Migrating Renters Snap Up Beach Town Apartments
The rise of remote work over the past year has allowed many office workers to relocate, and a specific type of apartment market seems to have benefited from this change: beach towns.
Among the core 150 markets tracked by RealPage, the list of areas with the most significant growth in occupied apartment units between April 2020 and April 2021 reads like a list of vacation hot spots.
Wilmington, NC saw its number of occupied apartments increase by 12% in the past year, followed by a 10.3% boost in Savannah, GA. Growth was between roughly 8% and 9% in Florida’s Cape Coral-Fort Myers and Deltona-Daytona Beach-Ormond Beach, as well as in Charleston-North Charleston and Boise City, which is the only market on this list which is not a beach town in the Southeast.
Registering an increase of occupied units of 6.5% to 7.6% were three more small Florida locales: Palm Bay-Melbourne-Titusville, Lakeland-Winter Haven and North Port-Sarasota-Bradenton, as well as Myrtle Beach-Conway-North Myrtle Beach, which sits on the border of the Carolinas. All of these markets have been spared the more severe job cuts seen in other hospitality-based economies and major coastal markets – impressive, considering that beach towns have relatively large tourism sectors, an economic segment hit hard in the past year. As of March, each of the nation’s top 10 markets for growth in occupied units had only about 4% or less left to go before full employment recovery. In fact, in Lakeland-Winter Haven and Boise City, total employment has already rebounded to pre-pandemic levels.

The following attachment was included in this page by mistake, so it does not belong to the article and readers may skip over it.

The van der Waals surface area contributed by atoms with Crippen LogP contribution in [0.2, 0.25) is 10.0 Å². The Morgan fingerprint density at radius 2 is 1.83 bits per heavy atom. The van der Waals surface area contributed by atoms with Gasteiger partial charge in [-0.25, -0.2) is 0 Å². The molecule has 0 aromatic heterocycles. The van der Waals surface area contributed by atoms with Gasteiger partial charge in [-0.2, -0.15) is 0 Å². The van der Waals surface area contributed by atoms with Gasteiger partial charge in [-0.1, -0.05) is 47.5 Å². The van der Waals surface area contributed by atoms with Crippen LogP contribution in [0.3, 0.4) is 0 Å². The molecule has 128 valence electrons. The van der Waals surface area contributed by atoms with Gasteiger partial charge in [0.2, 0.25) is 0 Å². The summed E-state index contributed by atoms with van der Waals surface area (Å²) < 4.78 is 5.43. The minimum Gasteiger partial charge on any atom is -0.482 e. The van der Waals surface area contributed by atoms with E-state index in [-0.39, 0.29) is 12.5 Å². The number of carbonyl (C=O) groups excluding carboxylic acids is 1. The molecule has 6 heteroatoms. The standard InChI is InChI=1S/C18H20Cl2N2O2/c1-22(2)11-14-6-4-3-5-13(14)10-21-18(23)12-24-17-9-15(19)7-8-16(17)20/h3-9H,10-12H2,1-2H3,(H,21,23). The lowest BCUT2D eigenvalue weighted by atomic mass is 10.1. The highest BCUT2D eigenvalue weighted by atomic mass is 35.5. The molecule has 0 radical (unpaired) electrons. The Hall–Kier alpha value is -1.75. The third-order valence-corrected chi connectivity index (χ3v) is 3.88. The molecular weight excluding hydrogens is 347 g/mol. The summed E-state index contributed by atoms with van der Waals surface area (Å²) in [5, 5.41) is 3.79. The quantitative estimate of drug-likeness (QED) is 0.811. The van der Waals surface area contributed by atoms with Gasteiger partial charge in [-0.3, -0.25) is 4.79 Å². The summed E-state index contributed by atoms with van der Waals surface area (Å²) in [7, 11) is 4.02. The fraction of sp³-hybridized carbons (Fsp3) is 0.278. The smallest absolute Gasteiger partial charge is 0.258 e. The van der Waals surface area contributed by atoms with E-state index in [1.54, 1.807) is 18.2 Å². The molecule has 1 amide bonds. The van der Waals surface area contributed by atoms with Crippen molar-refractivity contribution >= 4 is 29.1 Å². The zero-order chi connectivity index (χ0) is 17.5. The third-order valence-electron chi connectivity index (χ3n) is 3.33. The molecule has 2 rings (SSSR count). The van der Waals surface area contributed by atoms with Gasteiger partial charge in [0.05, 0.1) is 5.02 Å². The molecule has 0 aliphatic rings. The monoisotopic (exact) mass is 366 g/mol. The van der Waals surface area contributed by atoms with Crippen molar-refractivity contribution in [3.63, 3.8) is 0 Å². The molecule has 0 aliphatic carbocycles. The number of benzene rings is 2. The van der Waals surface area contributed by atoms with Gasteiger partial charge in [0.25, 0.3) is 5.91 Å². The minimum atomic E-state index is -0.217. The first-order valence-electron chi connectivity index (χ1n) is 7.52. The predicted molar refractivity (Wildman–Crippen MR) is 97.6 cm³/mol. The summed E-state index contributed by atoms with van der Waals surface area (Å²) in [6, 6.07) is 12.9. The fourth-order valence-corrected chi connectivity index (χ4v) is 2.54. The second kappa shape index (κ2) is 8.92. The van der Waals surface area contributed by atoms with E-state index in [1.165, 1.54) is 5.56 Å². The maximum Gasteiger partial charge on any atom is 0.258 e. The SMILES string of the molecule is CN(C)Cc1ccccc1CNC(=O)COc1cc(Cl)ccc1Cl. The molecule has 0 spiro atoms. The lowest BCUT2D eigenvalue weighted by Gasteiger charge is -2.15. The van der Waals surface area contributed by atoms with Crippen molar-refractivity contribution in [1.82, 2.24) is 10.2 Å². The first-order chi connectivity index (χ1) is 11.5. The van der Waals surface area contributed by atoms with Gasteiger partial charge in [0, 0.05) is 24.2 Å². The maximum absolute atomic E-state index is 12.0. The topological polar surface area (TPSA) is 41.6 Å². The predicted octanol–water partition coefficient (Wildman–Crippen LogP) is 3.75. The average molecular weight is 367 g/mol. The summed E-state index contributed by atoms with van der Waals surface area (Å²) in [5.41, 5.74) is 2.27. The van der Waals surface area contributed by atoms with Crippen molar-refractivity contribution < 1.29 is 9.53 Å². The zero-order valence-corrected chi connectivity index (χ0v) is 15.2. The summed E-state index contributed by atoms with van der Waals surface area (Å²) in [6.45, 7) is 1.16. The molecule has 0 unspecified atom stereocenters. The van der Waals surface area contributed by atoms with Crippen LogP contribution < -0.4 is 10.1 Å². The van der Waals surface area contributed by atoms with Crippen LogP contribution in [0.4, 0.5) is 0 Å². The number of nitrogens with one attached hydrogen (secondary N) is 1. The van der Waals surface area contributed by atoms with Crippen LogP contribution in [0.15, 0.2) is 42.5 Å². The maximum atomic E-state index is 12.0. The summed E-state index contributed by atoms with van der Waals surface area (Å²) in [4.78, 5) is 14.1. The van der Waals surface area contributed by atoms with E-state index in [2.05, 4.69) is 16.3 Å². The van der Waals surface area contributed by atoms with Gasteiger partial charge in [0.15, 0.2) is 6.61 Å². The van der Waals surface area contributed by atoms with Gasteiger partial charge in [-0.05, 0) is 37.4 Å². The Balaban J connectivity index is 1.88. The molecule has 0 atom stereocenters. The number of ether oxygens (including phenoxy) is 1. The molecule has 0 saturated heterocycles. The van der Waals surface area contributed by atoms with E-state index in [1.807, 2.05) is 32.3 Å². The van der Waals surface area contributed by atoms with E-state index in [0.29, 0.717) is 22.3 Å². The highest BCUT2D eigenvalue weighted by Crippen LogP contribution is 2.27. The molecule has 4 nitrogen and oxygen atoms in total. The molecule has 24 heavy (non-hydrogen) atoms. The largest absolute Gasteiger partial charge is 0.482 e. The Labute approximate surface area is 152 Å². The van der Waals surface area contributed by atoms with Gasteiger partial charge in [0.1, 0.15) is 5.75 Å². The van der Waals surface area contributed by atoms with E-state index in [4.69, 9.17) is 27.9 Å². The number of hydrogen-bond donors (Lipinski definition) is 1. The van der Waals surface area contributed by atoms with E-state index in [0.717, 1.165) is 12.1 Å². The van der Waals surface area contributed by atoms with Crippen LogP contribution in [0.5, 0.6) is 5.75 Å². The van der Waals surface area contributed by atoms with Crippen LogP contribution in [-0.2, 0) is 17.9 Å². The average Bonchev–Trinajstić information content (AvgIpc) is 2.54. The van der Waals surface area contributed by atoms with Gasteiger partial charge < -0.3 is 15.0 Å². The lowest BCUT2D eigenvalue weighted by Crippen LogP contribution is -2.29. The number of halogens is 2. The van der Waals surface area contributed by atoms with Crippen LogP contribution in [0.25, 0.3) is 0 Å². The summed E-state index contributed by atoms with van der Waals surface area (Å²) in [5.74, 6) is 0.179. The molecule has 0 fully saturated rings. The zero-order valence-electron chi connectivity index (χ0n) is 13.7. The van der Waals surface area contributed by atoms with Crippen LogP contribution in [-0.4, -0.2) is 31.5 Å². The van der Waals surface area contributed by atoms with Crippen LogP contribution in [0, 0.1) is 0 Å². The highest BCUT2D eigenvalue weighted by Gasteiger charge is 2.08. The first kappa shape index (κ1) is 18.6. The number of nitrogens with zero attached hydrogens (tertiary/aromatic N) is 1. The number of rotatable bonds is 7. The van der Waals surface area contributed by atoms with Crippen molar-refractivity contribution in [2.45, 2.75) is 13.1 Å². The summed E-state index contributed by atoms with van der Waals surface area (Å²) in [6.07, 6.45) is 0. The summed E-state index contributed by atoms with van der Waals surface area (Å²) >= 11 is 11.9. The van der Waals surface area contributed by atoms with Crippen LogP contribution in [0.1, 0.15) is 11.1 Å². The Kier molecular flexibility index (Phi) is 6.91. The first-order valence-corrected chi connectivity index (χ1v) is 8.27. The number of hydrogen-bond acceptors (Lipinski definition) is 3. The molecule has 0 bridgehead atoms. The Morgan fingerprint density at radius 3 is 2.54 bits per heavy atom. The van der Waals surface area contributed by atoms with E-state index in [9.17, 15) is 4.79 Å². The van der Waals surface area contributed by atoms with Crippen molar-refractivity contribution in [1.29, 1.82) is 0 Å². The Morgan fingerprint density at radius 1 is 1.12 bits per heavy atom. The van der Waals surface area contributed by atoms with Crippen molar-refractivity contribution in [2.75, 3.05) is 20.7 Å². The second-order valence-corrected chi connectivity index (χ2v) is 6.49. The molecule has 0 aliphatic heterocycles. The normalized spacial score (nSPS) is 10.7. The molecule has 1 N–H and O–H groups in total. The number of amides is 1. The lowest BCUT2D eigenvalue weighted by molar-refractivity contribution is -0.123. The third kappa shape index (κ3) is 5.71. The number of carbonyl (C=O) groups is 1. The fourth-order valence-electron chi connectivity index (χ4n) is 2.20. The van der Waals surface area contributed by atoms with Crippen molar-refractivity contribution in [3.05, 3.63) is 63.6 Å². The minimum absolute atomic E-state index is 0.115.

With only one exception – Myrtle Beach-Conway-North Myrtle Beach, where apartment construction has remained modest – these markets have also experienced elevated new supply in the last couple years. New properties with heightened amenities have likely contributed to the overall appeal for new residents moving into a market.
With more people being vaccinated against COVID-19, offices across the nation have announced return-to-work dates for personnel, although some businesses have announced permanent work-from-home plans. It will be interesting to see how many of these employees choose to continue to live – and work – in beach towns once normalcy returns.